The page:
This week in the garden

It’s time to get sowing our vegetable seeds. The lower four crop vegetable beds are now ready for planting, and we have begun by planting cloves of garlics and parsnips in the ‘roots bed’. This week we will be preparing to sow more root vegetables including leeks, carrots, radishes and turnips.

Carrots can be sown in succession between March and July. Early varieties like Nantes 2 or Amsterdam Forcing are called ‘early’ because they can be sown early, are quick maturing and give you the first crop of the season. Carrots (and parsnips) like to grow in soil that is not stony. Stony soil can cause their roots to branch as they navigate their way around these root obstacles. It may give rise to interesting shapes of carrots and parsnips but it is less fun when you are preparing these vegetables to eat! It is a good idea to sow carrots at three weekly intervals to ensure a steady supply of carrots throughout the summer months. There are many varieties of carrots, some long rooted others short, and some in different colours. The year we will be growing some Cosmic Purple carrots!

When sowing carrots the aim is to sow the seeds thinly because then there will be less thinning out to do later. As the seeds germinate and the young plants grow we will pull out plants that are growing too closely together thereby ensuring that each remaining plant has enough space to produce a good size carrot. This is called “thinning”.  After thinning it is important to firm the soil around the carrot so the opportunist ‘carrot root flies’ doesn’t get a sniff of carrot and head straight for these tasty roots. Apparently carrot fly can detect the scent of carrots from a mile away and the process of thinning the seedlings releases the carrot’s scent. We could try a spot of companion planting here, such as growing garlic, onions, shallots and leeks adjacent to the carrots to defuse that distinctive carrot scent!  Carrot seeds are fairly small so it is quite a skill to sow them thinly enough. Come and enjoy the challenge of testing the steadiness of your hand and sow these seeds!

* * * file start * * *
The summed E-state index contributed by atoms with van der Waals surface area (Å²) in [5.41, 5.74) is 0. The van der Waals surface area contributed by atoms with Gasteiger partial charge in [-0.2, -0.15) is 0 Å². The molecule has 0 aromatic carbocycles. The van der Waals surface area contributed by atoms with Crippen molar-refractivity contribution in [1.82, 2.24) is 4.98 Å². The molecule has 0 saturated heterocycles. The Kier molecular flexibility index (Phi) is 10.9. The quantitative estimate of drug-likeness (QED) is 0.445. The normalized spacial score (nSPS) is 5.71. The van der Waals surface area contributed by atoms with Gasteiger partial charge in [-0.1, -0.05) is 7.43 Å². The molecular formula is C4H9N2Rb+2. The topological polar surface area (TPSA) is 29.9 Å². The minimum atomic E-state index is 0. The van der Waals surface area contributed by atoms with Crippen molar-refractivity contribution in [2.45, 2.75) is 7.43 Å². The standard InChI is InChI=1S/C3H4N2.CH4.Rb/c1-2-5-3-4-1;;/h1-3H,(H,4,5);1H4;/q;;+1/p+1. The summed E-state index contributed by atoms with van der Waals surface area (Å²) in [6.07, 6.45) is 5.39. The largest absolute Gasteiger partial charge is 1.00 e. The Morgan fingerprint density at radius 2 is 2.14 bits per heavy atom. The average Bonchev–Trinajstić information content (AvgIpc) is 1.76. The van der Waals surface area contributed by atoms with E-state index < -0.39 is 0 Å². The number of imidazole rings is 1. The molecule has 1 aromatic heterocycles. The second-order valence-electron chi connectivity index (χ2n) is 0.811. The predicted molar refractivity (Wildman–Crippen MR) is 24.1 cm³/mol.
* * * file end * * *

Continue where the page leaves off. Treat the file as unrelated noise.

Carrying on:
We will need to weed our vegetable rows regularly because the young vegetable seedlings will grow better without weed competition.

The other main activity for this week is working with willows.

On Sunday 1st April between 11am and 12.30pm there will be a willow weaving workshop showing you how you can make plant supports from willows.  Book here

We also need to replenish our living willow structures in the children natural play kitchen at the entrance to the gardens. Some of the willows in the hedge, the den and archway have died so we will be adding more living willow rods to these structures.

The herb garden is in need of some attention so we will be working in there, weeding and preparing the annual herbs bed for planting.

Now that the growing season has begun, there is the ongoing seed sowing and watering of small plants every day in the upper greenhouses.